The Assumption of the Blessed Virgin Mary:
Little is known about the life of the Blessed Mother after the death of Jesus. And, of course, most protestants only trot her out at Christmas time and then put her back in the box. But, of course, she raised Him from an infant and is revered as holy by not only Catholics but Muslims as well. In 1950, Pope Pius XII declared the Assumption of Mary official dogma of the Roman Catholic Church. The Catholic Church teaches that the Virgin Mary “having completed the course of her earthly life, was assumed body and soul into heavenly glory. And, of course, the Assumption is in the Glorious Mysteries of the Rosary. Certainly, no tomb has ever been found that claimed to hold her relics.
Possible Locations of the Assumption of the Blessed Virgin Mary in to Heaven:
There are two locations that vie for recognition as the place that Mary was assumed in to heaven: Jerusalem and Ephesus.. Neither one has been approved or dis-approved by the Church.
In Jerusalem, at the foot of the Mount of Olives, there is a cave said to be the tomb of Mary.
Location of the Assumption in Jerusalem:
The earliest known traditions of the location of the assumption was Jerusalem. It was here that Jesus was crucified, it was her that Mary was protected by the disciples after the Resurrection, and it could be assumed that it was here that she died.
There is no mention of the tomb of Mary in Jerusalem prior to the end of the sixth century. The Church of the Dormition on Mt. Zion in Jerusalem that claims to be the site of her death. Subsequently, her body was placed in the tomb down the hill at the foot of the Mount of Olives, and that tomb was later discovered to be empty.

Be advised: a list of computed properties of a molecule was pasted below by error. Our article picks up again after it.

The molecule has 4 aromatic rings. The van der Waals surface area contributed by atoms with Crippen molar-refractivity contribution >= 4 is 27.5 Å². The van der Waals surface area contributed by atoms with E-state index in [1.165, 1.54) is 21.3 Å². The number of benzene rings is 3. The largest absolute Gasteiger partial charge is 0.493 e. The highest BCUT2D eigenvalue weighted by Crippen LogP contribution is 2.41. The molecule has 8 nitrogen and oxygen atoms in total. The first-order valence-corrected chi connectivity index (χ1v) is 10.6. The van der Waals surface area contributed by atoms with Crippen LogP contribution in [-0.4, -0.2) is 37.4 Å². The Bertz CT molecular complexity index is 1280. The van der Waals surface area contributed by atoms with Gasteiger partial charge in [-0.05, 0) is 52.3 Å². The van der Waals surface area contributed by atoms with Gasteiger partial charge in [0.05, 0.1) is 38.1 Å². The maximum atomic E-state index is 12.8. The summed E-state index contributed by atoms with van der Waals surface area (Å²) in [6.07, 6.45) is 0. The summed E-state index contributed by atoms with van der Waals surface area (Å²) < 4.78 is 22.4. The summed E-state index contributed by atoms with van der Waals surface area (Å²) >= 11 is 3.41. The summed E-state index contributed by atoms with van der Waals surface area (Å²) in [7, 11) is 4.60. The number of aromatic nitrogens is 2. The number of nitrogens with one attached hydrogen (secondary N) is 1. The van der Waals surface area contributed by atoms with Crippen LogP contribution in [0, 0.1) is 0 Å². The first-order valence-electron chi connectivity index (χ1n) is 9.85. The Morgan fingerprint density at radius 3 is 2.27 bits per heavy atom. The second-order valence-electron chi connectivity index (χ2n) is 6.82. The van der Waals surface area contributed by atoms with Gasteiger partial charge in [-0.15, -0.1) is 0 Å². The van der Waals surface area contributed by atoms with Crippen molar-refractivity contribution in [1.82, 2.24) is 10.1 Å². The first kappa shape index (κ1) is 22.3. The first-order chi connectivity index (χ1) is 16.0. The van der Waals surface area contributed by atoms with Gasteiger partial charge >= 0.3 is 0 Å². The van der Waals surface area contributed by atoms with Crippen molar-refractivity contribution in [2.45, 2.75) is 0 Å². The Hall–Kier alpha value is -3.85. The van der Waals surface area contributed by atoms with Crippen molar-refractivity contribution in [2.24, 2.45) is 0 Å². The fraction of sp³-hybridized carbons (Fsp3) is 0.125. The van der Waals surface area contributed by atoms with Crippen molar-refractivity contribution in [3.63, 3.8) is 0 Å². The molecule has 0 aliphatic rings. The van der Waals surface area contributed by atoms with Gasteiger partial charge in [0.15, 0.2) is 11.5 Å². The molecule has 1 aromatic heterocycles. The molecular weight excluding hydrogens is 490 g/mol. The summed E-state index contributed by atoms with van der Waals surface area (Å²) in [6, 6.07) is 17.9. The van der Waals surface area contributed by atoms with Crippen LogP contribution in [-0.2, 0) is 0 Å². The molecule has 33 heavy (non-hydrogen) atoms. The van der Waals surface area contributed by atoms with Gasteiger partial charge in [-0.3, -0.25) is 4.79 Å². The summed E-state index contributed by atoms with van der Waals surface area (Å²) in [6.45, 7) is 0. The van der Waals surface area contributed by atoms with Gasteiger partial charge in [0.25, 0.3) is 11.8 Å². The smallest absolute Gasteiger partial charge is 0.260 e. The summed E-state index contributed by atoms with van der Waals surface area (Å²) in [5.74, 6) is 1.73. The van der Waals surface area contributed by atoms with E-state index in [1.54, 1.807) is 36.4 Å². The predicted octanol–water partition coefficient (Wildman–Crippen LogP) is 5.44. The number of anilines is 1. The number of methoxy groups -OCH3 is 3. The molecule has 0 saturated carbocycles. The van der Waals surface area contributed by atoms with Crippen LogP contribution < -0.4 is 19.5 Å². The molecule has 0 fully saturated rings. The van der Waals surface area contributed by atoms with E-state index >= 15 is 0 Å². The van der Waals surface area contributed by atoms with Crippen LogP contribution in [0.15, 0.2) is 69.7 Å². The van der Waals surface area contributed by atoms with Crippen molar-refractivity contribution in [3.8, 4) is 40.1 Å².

And it is in Jerusalem that tradition places her tomb in the dormition abbey belonging to the Benedictine Order in Jerusalem, on Mount Zion just outside the walls of the Old City near the Zion Gate.
Location of the Assumption in Ephesus:
Another location that claims to be the actual site is Ephesus, in modern-day Turkey. The early Christians taught that the Apostle and Evangelist John lived in Asia Minor in the last decades of the first century. It was from Ephesus that he guided the Churches of that province.
There was a centuries-old tradition that Saint John went there and took Mary in to his house. The house was in ruins and only re-discovered in October 18, 1881, by relying on the descriptions by Anne Catherine Emmerich. Based on those description, which proved to be accurate, a French priest, the Abbé Julien Gouyet discovered a small stone building on a mountain overlooking the Aegean in Ephesus. He believed it was the house described by Emmerich and where the Virgin Mary had lived the final years of her life.
Where is the actual site of the Assumption?
Obviously, we don’t have an answer. Since scholars disagree….and we are definitely not scholars…we have to assume that the matter lies open to debate. We welcome your input. Just drop us an email or comment below.